5 Exercises to Help Strengthen Your Pelvic Floor Post-Baby

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In order to learn how to strengthen your pelvic floor muscles after having a baby, it's probably important to understand what your pelvic floor actually does in the first place, right? It's most likely a term you didn't hear too often until postpartum (much like a slew of other vocabulary words!).


Your pelvic floor is a group of muscles that span the base of the pelvis running from the pubic bone to your sit bones and tailbone. Think of them as a hammock or trampoline. These muscles stabilize the base of the pelvis, holding the bladder, bowel, and uterus in place. They help us control when we pee and poop and play a role in our sexual activities too.

"There is a link between orgasm intensity and pelvic floor strength," says Marissa Nelson, LMFT, CST. "In a study conducted, women who were able to experience orgasm with clitoral or vaginal stimulation had the strongest PC muscles."

During pregnancy, as pressure gradually increases on these muscles, they can become really stretched out and ineffective. This is what causes those embarrassing accidental pee leaks. When a woman is giving birth vaginally, the muscles completely stretch so the baby's head can come out. (This can naturally stretch during a C-section as well.)

Following birth, you may have a feeling of your pelvic floor sagging and feeling heavy. Like any muscle that's gone weak, you have to exercise to reactivate it. It's best to be seated, standing, or in any upright position so your intra-abdominal pressure requires the muscles to engage. 

Once you have clearance from your doctor, here are some ways to work toward restoring your pelvic floor muscles -- which ultimately will help prevent urine leakage and improve bladder control, and may even improve your orgasms. Remember, every woman's body is different and it may take some time before you feel any results.

1. Kegel Exercise

"Originally named after Dr. Arnold Kegel, the exercise strengthens the pelvic floor by contracting the levator muscles for five seconds and then releasing them for five seconds. There are two different types: front and back. For front kegels, imagine you are trying to stop yourself from peeing. Squeeze, hold, and relax these muscles. Back kegels are done by squeezing the muscles you would try to stop yourself from passing gas. Naturally, you can do these exercises discreetly at anytime." -- Tori Levine, founder of Babies at the Barre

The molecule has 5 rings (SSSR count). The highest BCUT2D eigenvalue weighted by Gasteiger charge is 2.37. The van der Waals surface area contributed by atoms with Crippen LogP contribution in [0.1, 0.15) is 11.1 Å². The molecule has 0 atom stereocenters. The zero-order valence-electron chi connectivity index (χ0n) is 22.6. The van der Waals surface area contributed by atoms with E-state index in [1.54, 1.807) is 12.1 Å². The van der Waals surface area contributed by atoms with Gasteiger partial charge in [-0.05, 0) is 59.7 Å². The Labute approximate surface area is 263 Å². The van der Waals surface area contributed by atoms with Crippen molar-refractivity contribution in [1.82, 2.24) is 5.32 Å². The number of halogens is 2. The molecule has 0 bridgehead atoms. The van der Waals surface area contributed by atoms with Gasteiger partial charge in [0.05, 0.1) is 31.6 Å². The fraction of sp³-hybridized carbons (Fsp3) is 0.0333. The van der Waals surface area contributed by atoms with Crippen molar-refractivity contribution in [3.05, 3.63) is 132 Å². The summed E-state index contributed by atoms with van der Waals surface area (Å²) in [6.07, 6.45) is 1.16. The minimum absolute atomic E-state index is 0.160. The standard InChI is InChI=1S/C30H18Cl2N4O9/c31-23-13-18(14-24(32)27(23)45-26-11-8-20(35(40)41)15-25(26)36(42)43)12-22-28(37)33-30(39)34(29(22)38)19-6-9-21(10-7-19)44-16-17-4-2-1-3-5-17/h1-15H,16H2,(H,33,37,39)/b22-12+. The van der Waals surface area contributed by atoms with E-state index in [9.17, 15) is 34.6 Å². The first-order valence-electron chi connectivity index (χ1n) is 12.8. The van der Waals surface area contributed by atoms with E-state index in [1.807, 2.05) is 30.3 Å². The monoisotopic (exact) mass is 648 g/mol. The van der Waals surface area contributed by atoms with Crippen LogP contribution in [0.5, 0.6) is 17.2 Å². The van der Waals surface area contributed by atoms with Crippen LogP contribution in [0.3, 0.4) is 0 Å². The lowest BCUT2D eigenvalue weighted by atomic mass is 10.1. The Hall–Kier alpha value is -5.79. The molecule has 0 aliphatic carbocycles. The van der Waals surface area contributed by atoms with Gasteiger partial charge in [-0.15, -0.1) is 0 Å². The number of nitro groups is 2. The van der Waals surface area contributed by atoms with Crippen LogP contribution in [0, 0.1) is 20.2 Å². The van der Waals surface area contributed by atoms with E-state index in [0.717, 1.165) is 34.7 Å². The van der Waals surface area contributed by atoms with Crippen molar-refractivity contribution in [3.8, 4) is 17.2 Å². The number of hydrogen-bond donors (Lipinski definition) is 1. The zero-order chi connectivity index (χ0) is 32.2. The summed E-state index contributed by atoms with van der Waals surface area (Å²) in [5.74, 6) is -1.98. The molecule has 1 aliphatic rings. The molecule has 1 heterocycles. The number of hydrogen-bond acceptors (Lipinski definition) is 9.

2. Gentle Contractions

"From a seated position, breathe in through your nose, and as you breathe out through pursed lips, gently draw up on the pelvic floor muscles. The sensation should come from the base of the pelvis, closer to the public bone in the front rather than the tailbone at the back, and feel very gentle. You should feel a sense of lengthening of the spine, as you lift your head toward the ceiling and create more space between each vertebrae. To hold the gentle contraction, lift for about five seconds while you continue to breathe in and out as normal. Make sure you keep your upper tummy muscles and buttocks relaxed." -- Laureen Dubeau, MERRITHEW Master Instructor Trainer 

3. Simple Core Exercises

"Exercises like pelvic tilts, bridges, modified planks, lunges, abduction and adduction, and laying leg-raises will help build strength to your pelvic floor and core." -- Sarah Ann Kelly, MomTrainer.com 

4. Deep Squats

"Using body weight only, externally rotate your feet and do 25–50 deep and below-the-knee squats per day. Make sure you actively engage your pelvic floor muscles before you push back into a standing position." -- Makenzie Marzluff, certified personal trainer

5. Pilates

"Pilates exercises are fantastic because they put an emphasis not just on core engagement, but also engaging with the pelvic floor and midline. Pilates exercises work both the fast twitch and slow twitch muscles of the pelvic floor. This is useful because it strengthens not only the endurance of this area (i.e., holding your pee), but also helps the muscles that will kick in quickly (i.e., if you sneeze, you won't pee)! Working the pelvic floor muscles in these many ways helps that area get strengthened with multiple ways that are necessary for the health of our entire pelvic floor." -- Andrea Speir, Pilates trainer and owner of Speir Pilates

If your body can handle it, it's not a bad idea to start some of these exercises (particularly the kegels) while you're pregnant to get a head start! Some experts say that it may even make labor that much more easy. (Yeah, right!) 


Image via iStock.com/vgajic

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